"Hello is that the Fantastic Decorating Shop, yes, great I was wondering if you might be able to come over today and give me a quote on new curtains for my whole house. You do give free quotes donít you, great? See you at 11.00"

I was watching this show on the television once and this is exactly what the main character did on the show. She rang up all these tradespeople and got them to come over and give her free quotes, just so she could have some company. At the time I thought, wow how desperate are some people! After being a full-time mum at home now for 11 years, I still remember that show, and boy it is not a concept that is now so far out there as it once seemed in my full time working days! No I have never done it, but I do use the idea as my personal benchmark. I was determined never to let myself become that lonely.

So what does make us feel like we are isolated at home? For most of us, we chose to be at home with our children because we wanted to be their primary care giver. No matter how much we love being there for our children, we can only handle so much baby/child chatter and making the 100th batch of playdough can only extend the old brain so much! Boredom and the loss of our self worth can make us feel isolated and lonely.

Everyone, young and old, need to experience new things. It keeps us alive and gives us the motivation to get up each day! If you doubt this think of your terror two year old. I bet he is up each day thinking what can I get up to, or the old lady down the road who hasnít let old age stop her from playing bowls and belonging to every committee around! If we donít experience new things life can become boring! We are bored and we become boring to others!

To combat boredom we need to fill our brain with information on a daily basis. This doesnít just mean reaching for the nearest text book! Read the paper, jump on the internet and check out the FWAH website, or catch the news. This will at least feed the grey matter.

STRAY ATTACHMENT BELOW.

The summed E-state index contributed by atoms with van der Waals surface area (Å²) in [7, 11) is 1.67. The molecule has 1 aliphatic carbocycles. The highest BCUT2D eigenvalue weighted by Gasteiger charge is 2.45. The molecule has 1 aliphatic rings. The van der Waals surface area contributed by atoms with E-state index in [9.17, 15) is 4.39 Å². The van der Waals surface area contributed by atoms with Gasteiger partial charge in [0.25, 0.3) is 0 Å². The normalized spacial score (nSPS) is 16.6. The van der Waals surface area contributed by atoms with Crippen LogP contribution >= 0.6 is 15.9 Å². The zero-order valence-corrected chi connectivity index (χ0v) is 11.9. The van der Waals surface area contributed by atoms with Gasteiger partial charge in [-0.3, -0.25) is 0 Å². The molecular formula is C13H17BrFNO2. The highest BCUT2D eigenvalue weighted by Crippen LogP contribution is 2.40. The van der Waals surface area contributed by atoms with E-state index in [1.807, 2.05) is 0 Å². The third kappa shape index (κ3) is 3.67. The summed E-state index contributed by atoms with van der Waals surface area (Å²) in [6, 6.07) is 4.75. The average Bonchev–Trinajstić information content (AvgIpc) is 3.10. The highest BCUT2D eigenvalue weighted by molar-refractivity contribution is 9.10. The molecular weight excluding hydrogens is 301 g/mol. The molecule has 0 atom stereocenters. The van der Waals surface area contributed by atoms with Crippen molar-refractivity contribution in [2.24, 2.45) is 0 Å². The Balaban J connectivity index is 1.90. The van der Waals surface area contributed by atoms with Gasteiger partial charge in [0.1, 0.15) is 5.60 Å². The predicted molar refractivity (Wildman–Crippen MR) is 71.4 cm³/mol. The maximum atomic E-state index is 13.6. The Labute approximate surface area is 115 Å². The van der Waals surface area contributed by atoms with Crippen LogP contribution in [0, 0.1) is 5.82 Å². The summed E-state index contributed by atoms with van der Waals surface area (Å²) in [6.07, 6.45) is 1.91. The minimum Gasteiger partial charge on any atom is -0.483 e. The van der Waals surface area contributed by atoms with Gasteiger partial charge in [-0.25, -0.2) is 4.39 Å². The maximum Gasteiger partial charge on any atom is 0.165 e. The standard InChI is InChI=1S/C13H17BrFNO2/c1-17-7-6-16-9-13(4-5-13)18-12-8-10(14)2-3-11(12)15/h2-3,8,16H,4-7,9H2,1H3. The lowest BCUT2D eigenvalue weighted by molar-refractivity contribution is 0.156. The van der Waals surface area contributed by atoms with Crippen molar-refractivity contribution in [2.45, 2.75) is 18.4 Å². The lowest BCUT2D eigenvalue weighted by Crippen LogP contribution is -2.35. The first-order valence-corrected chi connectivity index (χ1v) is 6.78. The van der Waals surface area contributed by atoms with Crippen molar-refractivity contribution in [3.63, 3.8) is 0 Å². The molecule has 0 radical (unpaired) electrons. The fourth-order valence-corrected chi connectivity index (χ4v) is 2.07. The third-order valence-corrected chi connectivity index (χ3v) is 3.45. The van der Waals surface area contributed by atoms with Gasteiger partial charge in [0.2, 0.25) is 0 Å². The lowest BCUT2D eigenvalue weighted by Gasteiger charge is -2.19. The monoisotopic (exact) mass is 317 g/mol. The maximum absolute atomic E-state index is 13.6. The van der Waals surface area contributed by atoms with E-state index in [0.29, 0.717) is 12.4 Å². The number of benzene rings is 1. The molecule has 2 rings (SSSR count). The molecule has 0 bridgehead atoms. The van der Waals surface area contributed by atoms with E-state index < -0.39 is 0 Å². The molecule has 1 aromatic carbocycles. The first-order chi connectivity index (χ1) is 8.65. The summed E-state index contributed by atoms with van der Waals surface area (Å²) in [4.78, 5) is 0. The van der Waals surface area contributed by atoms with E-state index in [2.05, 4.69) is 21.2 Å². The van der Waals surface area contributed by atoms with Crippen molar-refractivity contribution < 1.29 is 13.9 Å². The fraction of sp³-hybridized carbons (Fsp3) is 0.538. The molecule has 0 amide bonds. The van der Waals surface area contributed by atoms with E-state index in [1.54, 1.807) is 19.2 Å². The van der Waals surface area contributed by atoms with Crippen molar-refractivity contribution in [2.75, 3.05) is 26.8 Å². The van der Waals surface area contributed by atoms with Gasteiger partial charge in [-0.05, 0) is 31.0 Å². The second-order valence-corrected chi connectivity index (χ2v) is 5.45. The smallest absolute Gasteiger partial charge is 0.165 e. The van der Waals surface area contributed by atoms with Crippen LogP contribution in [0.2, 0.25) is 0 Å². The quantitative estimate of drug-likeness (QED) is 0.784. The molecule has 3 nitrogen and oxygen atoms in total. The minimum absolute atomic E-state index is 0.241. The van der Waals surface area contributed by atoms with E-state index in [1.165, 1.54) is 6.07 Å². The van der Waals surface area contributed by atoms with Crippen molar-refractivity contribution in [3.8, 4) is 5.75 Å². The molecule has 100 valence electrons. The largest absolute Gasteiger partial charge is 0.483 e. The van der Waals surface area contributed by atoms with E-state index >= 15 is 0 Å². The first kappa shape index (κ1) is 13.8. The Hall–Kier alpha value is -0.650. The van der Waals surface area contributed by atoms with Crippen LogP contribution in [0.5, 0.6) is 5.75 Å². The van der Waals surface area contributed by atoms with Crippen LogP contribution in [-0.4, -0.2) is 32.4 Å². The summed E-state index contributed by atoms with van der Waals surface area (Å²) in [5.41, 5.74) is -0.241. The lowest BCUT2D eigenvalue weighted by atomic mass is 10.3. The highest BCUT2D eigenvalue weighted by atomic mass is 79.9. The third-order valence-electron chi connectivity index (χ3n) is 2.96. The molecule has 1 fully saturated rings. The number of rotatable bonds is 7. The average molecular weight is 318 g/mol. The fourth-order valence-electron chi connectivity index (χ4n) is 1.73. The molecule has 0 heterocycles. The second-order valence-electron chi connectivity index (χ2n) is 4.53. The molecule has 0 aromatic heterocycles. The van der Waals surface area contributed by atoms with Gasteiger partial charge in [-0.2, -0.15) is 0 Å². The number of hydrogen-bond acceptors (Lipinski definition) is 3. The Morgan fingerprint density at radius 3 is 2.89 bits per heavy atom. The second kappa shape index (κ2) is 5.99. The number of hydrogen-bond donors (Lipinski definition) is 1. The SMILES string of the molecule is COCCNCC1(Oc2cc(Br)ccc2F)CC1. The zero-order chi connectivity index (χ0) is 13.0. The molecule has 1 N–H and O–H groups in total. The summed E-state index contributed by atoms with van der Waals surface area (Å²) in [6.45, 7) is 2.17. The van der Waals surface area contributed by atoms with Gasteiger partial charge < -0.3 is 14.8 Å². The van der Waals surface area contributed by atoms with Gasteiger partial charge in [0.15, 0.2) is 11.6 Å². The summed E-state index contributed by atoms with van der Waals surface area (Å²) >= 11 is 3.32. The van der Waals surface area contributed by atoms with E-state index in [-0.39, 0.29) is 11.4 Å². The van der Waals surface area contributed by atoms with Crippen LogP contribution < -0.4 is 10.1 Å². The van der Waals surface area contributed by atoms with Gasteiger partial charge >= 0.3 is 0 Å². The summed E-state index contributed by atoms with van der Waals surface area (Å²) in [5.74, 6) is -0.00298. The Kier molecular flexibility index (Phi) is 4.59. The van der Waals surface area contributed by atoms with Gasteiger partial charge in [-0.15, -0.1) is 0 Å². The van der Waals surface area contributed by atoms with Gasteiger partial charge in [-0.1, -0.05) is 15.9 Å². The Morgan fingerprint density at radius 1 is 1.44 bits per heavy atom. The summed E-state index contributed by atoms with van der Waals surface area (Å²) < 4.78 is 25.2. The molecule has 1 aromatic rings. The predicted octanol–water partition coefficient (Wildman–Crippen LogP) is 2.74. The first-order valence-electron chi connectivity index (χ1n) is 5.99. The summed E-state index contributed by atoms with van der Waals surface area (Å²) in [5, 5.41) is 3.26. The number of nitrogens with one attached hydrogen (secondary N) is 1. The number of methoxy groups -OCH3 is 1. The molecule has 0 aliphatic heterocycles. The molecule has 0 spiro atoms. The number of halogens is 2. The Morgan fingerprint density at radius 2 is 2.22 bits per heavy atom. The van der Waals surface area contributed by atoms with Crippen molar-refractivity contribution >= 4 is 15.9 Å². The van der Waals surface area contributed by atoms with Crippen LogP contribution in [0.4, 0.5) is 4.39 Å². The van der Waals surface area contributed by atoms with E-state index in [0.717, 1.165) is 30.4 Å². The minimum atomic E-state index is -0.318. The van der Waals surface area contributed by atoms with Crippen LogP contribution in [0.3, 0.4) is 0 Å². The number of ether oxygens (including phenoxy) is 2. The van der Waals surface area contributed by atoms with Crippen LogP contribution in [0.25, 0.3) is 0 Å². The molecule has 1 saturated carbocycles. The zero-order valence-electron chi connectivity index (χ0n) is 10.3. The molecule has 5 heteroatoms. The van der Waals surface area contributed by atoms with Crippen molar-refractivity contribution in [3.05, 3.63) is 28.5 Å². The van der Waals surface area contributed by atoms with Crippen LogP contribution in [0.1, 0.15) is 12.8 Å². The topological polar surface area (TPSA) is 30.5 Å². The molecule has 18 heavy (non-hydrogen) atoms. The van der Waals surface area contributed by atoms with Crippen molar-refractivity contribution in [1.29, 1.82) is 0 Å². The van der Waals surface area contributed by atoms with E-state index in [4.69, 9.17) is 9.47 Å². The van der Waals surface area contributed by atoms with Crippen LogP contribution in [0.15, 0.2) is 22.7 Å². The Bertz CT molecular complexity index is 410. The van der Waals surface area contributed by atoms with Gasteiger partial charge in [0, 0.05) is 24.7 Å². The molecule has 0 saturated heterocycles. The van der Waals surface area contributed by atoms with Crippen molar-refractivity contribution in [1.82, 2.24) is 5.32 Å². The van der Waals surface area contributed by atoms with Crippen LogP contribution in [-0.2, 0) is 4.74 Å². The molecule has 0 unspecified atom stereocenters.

If you feel like the four walls are closing in, get out of the house! Even if it is for a walk around the block. Go to the art gallery or the museum, for a culture fix! It doesnít have to cost a lot of money to get out and about.

In our working days, we didnít have to organise meeting people, it just happened. People would come and go around you, and most work places had the lunch room to catch up on the gos! When you are home full-time, you have to plan meeting other people. A lot of women who work part-time say part of why they like to combine part-time work and being at home is so they get to have that contact with others.

As full-time mothers we tend to seek out other mothers like us who are at home. It is only natural. I use to tell my friends that playgroup was for me and I just brought Rohan along for the ride! Having that special network of other mothers is fantastic. Who do we usually discuss a problem with first? Nine times out ten it is our friends who have children.